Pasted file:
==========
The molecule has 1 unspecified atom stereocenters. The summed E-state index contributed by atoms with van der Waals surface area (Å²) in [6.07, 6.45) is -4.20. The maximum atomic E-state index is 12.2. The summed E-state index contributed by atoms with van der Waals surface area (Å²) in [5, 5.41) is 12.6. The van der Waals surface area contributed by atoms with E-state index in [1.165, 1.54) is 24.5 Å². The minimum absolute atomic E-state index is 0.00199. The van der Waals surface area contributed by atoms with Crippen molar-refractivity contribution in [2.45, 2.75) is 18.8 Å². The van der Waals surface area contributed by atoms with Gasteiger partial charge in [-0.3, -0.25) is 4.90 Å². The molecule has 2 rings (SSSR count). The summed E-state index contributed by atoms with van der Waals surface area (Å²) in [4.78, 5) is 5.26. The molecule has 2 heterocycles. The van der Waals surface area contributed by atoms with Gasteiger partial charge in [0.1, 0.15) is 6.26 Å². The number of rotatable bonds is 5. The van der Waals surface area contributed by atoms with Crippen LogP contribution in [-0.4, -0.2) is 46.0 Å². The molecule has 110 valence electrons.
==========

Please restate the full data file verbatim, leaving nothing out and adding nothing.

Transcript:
The molecule has 1 unspecified atom stereocenters. The summed E-state index contributed by atoms with van der Waals surface area (Å²) in [6.07, 6.45) is -4.20. The maximum atomic E-state index is 12.2. The summed E-state index contributed by atoms with van der Waals surface area (Å²) in [5, 5.41) is 12.6. The van der Waals surface area contributed by atoms with E-state index in [1.165, 1.54) is 24.5 Å². The minimum absolute atomic E-state index is 0.00199. The van der Waals surface area contributed by atoms with Crippen molar-refractivity contribution in [2.45, 2.75) is 18.8 Å². The van der Waals surface area contributed by atoms with Gasteiger partial charge in [-0.3, -0.25) is 4.90 Å². The molecule has 2 rings (SSSR count). The summed E-state index contributed by atoms with van der Waals surface area (Å²) in [4.78, 5) is 5.26. The molecule has 2 heterocycles. The van der Waals surface area contributed by atoms with Gasteiger partial charge in [0.1, 0.15) is 6.26 Å². The number of rotatable bonds is 5. The van der Waals surface area contributed by atoms with Crippen LogP contribution in [-0.4, -0.2) is 46.0 Å². The molecule has 110 valence electrons.